https://www.telegraph.co.uk/news/2023/07/28/andrew-malkinson-freed-after-17-years-in-prison-interview/

  14. Bloke in North Dorset

    I thought there was 2 parts to his payment:

    The tort that Tim refers to where he is supposedly made whole and then compensation for the wrongful imprisonment?

    And I’m in the punish anyone who’s been negligent or worse camp. The State has all the resources it needs and if it can’t get a conviction without putting its thumb on scales or one of its functionaries fucking up people should walk free.

  15. @PJF
    The system is designed to protect the people operating the system. To the extent you’d be damned lucky to be able to prove any individual culpable for anything. Look at Jim’s destruction of evidence in contravention to an order not to do so. The poor geezer physically did so will have been no doubt just following the paperwork he’s been given. Or paperwork he hadn’t been given The person who raised/ didn’t raise the paperwork? “An understandable error due to confusion in the department. System error. Lessons have been learned. Yadda yadda yadda.”
    Wait for the outcome of the PO inquiry with baited breath. Not.

  16. Another interesting one I came across was that in the 60’s/70’s children given up for adoption and in a Children’s Society home the birth mother was required to pay an amount from any wages for their care and upkeep until they were adopted. Seems like if they got to 5 without being adopted then they went into the general care system. The establishments were called homes for waifs and strays, I’m pretty sure there would be a major meltdown if you used that terminology today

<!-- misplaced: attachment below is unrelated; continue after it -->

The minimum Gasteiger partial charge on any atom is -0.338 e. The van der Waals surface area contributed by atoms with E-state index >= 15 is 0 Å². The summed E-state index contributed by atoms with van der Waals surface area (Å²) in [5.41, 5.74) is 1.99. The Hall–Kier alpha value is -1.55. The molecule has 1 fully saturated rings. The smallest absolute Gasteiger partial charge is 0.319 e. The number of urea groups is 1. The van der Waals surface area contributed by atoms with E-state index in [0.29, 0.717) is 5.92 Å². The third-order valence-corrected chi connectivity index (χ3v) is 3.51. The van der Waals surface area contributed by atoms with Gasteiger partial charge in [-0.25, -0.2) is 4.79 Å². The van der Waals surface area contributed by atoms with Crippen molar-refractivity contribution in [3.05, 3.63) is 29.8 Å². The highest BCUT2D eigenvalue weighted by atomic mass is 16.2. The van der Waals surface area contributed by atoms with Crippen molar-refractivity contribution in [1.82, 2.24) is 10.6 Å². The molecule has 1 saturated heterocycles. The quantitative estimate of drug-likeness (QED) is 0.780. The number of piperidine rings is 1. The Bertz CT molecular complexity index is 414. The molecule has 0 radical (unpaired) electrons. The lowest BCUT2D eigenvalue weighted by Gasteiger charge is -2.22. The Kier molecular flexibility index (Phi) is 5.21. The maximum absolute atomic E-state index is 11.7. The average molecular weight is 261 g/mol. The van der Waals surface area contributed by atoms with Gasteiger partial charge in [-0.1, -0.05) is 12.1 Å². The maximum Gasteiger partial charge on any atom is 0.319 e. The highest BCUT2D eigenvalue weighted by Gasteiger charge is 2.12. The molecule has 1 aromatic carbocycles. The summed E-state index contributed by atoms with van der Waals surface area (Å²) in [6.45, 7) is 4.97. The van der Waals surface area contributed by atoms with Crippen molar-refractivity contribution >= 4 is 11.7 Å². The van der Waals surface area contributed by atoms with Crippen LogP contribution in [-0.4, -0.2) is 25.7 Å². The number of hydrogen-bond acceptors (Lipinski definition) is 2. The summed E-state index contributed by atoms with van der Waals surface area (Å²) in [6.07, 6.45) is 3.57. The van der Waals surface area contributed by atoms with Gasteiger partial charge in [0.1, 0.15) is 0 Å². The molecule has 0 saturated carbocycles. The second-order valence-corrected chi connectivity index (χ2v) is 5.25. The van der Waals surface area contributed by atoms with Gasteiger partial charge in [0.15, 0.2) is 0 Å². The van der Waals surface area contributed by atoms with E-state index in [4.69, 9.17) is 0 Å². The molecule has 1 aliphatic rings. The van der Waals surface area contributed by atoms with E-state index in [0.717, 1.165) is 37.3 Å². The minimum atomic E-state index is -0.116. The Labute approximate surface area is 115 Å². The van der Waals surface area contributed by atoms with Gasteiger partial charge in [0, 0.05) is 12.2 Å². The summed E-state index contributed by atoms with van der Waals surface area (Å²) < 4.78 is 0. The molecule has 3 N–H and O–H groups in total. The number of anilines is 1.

17. While I can see the reasoning behind deducting the value of expenses which were not incurred, it reminds me of a joke about a visitor to a museum who asks a security guard how old the dinosaur on display is. He says it’s 70,000,003 years old. Because when he started work there three years ago he was told it was 70,000,000 years old.

    The million pounds for ten years (which I would say is far too small a payment anyway), is clearly just a vague estimate. It makes no sense to start with that and then try to add or subtract some carefully calculated amounts.

  18. The “put the person in the place they would be without the imprisonment” could unfortunately result in:
    You would have worked for 17 years, had X amount of income, in that time you’d have got a mortgage of Y, now be in negative equity of Z, so your position without imprisonment is £500,000 in debt. We’ll accept a cheque.

  19. Alternatively, on the third Friday of your imprisonment you would have popped into Tesco and bought a Euromillions lottery ticket on a whim. Here’s a cheque for £172,000,000.

    Which shows the absurdity of a mechanical calculation to figure out where someone might be having enjoyed the freedom to engage in life.

  20. It’s completely hopeless trying to assess how a different reality would end up. For example, suppose a couple, Alice and Bob, are driving to the airport to catch a flight and another vehicle driven by Carol, with 100% fault, crashes into them, killing Bob who was the main earner of the couple. Alice might sue Carol based on loss of earnings etc. But what if the flight they were trying to catch crashes killing all on board? Does that mean Carol can say that no payment is due as the position Alice and Bob would have been in without the car crash would be that neither could have earned anything due to them being dead? It seems the obvious answer is that the liability applies to the point at the instant after the event which causes liability and no subsequent event can change it. In the case of false imprisonment, that would mean that the liability arises at the moment the imprisonment starts and the liability is calculated based on that point in time and not based on subsequent events. So, for example, if a prisoner discovers that they have a magnificant voice and would have earned a vast fortune as a famous singer, that does not increase the payment they are due, but equally, if it is discovered that the prisoner has a critical illness that would inevitable been overlooked and killed them had they not been incarcerated, that does not reduce the payment.